Negligence is a tort that is caused due to a breach of care by which injury or damages are caused to another individual. This act is usually caused due to a person not taking sufficient care while doing an activity that a prudent man would have. Negligence can be done to both a person and an object. Out of the different types of negligence, this article will focus mainly on contributory negligence which is also known as a partial fault.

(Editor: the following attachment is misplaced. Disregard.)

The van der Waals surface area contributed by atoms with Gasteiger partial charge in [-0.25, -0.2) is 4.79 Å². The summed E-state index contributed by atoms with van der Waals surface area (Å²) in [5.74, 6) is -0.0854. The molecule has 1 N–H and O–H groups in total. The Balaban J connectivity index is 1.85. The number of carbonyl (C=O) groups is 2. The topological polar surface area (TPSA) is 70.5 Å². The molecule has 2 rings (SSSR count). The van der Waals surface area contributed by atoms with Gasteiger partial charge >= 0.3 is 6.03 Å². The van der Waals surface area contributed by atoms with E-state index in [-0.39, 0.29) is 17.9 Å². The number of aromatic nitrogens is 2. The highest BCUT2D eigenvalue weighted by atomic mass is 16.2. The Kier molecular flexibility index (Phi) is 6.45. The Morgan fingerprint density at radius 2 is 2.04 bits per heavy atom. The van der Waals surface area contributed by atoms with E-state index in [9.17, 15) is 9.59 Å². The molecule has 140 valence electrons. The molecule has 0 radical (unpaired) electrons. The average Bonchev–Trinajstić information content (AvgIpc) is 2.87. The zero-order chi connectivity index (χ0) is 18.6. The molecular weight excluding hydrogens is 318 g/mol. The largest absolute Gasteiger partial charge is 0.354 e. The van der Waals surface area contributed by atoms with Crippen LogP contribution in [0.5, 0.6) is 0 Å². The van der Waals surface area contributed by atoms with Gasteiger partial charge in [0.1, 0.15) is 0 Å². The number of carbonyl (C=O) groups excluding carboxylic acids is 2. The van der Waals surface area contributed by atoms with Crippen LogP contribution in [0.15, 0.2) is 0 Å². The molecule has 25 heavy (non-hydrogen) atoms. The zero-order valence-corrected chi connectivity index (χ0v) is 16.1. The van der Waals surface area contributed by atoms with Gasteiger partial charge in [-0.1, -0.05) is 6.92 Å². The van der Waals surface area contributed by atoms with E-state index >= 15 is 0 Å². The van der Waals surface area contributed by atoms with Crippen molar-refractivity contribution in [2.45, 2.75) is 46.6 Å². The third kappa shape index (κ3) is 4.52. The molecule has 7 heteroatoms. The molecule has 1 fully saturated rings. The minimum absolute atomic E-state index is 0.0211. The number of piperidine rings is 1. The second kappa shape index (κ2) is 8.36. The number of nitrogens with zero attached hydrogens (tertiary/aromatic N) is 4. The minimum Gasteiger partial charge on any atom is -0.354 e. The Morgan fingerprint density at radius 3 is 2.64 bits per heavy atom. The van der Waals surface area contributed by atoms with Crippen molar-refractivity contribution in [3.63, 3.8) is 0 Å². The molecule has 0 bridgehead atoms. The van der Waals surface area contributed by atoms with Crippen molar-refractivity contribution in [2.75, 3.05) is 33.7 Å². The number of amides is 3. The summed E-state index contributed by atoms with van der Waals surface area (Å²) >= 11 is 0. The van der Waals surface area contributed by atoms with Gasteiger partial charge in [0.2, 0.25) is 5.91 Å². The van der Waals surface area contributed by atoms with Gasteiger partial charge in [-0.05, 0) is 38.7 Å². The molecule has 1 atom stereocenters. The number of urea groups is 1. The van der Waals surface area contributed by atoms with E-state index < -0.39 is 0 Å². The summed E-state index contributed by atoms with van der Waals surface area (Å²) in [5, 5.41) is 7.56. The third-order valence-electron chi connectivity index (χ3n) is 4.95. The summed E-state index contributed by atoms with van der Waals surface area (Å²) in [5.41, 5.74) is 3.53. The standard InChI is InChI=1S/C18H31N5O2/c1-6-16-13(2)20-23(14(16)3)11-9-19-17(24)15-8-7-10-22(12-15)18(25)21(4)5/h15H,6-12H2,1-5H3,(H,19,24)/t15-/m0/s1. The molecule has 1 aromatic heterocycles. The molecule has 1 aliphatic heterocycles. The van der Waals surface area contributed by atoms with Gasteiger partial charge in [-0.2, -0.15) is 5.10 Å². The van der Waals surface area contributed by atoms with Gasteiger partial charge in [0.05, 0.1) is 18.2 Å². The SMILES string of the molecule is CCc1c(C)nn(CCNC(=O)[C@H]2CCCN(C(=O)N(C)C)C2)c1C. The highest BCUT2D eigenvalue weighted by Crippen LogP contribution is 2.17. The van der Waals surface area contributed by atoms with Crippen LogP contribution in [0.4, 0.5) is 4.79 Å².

The concept of contributory negligence according to The Law Reform (Contributory Negligence) Act, 1945 points out that “where any person suffers damage as the result partly of his own fault and partly of the fault of any other person or persons, a claim shall not be defeated by reason of the fault of the person suffering damage, but the damages recoverable in respect thereof shall be reduced to such extent as the court thinks just and equitable having regard to the Claimant’s share in the responsibility for the damage”. For the tort to be in the nature of contributory negligence, there must be a proximate cause of actual injury and if the accident could have been avoided if the individual took action as that of a prudent individual, then he will not be able to claim this defence.